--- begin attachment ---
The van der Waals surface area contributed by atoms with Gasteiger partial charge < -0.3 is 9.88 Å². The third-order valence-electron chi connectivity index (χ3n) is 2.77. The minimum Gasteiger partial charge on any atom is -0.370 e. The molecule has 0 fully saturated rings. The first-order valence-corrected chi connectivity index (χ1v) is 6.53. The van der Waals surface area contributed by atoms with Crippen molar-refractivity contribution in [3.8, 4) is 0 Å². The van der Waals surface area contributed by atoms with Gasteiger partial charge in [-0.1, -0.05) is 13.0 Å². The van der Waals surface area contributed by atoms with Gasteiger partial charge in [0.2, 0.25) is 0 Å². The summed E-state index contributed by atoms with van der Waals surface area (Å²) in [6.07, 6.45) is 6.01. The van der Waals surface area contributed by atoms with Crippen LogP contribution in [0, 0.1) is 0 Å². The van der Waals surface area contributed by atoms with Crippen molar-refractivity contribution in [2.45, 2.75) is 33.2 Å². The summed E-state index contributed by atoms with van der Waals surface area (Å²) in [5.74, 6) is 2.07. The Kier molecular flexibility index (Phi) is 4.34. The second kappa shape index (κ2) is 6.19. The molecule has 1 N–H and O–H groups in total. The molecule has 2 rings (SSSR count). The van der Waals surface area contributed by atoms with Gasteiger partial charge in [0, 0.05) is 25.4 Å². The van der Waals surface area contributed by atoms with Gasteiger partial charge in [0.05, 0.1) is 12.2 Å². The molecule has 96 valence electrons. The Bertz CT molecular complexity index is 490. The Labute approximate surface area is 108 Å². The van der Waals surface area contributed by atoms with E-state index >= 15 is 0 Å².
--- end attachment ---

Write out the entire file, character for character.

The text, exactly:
The van der Waals surface area contributed by atoms with Gasteiger partial charge < -0.3 is 9.88 Å². The third-order valence-electron chi connectivity index (χ3n) is 2.77. The minimum Gasteiger partial charge on any atom is -0.370 e. The molecule has 0 fully saturated rings. The first-order valence-corrected chi connectivity index (χ1v) is 6.53. The van der Waals surface area contributed by atoms with Crippen molar-refractivity contribution in [3.8, 4) is 0 Å². The van der Waals surface area contributed by atoms with Gasteiger partial charge in [-0.1, -0.05) is 13.0 Å². The van der Waals surface area contributed by atoms with Gasteiger partial charge in [0.2, 0.25) is 0 Å². The summed E-state index contributed by atoms with van der Waals surface area (Å²) in [6.07, 6.45) is 6.01. The van der Waals surface area contributed by atoms with Crippen LogP contribution in [0, 0.1) is 0 Å². The van der Waals surface area contributed by atoms with Crippen molar-refractivity contribution in [2.45, 2.75) is 33.2 Å². The summed E-state index contributed by atoms with van der Waals surface area (Å²) in [5.74, 6) is 2.07. The Kier molecular flexibility index (Phi) is 4.34. The second kappa shape index (κ2) is 6.19. The molecule has 1 N–H and O–H groups in total. The molecule has 2 rings (SSSR count). The van der Waals surface area contributed by atoms with Gasteiger partial charge in [0, 0.05) is 25.4 Å². The van der Waals surface area contributed by atoms with Gasteiger partial charge in [0.05, 0.1) is 12.2 Å². The molecule has 96 valence electrons. The Bertz CT molecular complexity index is 490. The Labute approximate surface area is 108 Å². The van der Waals surface area contributed by atoms with E-state index >= 15 is 0 Å².